At the end of every year, I love to reflect on the prior months and acknowledge all the accomplishments I’ve made, where I may have stayed stuck, and how I envision moving “onward and upward” in the new year. January provides that metaphorical clean slate, the opportunity to start fresh with lessons learned and new ambitions to achieve. Over the years, I’ve learned that habits are a necessary element of successful achievement of any goal. However, it’s not always easy to build the habits that fuel success.
Any item on our “to-do” list requires energy, but the beautiful thing about habits is that they are naturally ingrained in us after a period of continuous repetition and a drain in energy becomes less of an obstacle. Not all habits become effortless of course, but there are trouble-shooting techniques for those times when you need an extra boost of motivation. So, how can you create the habits that could change your life?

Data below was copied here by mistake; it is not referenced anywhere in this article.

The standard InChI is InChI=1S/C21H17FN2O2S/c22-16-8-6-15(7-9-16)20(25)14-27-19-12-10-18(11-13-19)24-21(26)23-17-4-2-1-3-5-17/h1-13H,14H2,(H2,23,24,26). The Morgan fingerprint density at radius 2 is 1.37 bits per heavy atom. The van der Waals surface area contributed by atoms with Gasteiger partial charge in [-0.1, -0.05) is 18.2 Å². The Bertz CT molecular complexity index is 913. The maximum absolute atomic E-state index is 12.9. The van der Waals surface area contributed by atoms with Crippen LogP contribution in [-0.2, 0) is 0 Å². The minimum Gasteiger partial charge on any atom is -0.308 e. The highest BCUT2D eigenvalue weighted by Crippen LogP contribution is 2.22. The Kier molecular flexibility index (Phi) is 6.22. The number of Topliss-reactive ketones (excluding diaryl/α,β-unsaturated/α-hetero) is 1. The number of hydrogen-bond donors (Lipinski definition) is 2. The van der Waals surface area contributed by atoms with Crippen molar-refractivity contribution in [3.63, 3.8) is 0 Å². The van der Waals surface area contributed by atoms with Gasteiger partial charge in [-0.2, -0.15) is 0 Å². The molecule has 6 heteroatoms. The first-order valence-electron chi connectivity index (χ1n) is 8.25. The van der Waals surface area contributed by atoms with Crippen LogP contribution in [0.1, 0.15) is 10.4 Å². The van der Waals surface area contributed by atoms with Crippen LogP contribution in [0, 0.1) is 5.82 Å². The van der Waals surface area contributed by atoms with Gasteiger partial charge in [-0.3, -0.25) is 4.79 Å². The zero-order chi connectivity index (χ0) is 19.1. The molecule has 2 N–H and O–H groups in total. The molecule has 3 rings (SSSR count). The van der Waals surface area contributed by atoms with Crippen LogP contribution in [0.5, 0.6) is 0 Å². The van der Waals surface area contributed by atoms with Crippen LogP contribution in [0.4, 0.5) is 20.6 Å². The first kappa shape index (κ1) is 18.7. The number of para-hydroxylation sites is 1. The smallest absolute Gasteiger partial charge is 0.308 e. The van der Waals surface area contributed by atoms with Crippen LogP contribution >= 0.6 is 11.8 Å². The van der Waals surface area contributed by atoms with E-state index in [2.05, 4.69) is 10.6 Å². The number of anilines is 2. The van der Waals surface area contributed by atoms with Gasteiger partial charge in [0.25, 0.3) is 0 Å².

“New Year’s resolutions” don’t usually stick because they don’t become habits. We pick those resolutions we always hear about; eat a low-carb diet, exercise five days a week, wake up extra early every morning, for example. But how do you know that will work for you? A lot of the time it won’t, so building self-awareness around what works for you and what doesn’t through trial and error is essential. Obviously, if you’re naturally a night owl, becoming an early-riser may not be one of your resolutions.
Take a step back and understand how even the seemingly insignificant habits can have a massive impact for you over time. For years, I wouldn’t make my bed or keep an empty kitchen sink every day, thanks to college. But as I got older, I started to realize the few times I did, I felt calmer. My world was a little less chaotic at the end of the workday. I started to do it daily and now I can’t leave my place without a made bed and a clean kitchen. It became part of my mindless getting-ready-in-the-morning routine. I come home and can sigh some relief that my place is straightened up and I’m ready to cook a healthy dinner in peace. It motivates me to cook a healthy dinner, rather than GrubHub from the nearest pizza place. Bigger picture, people!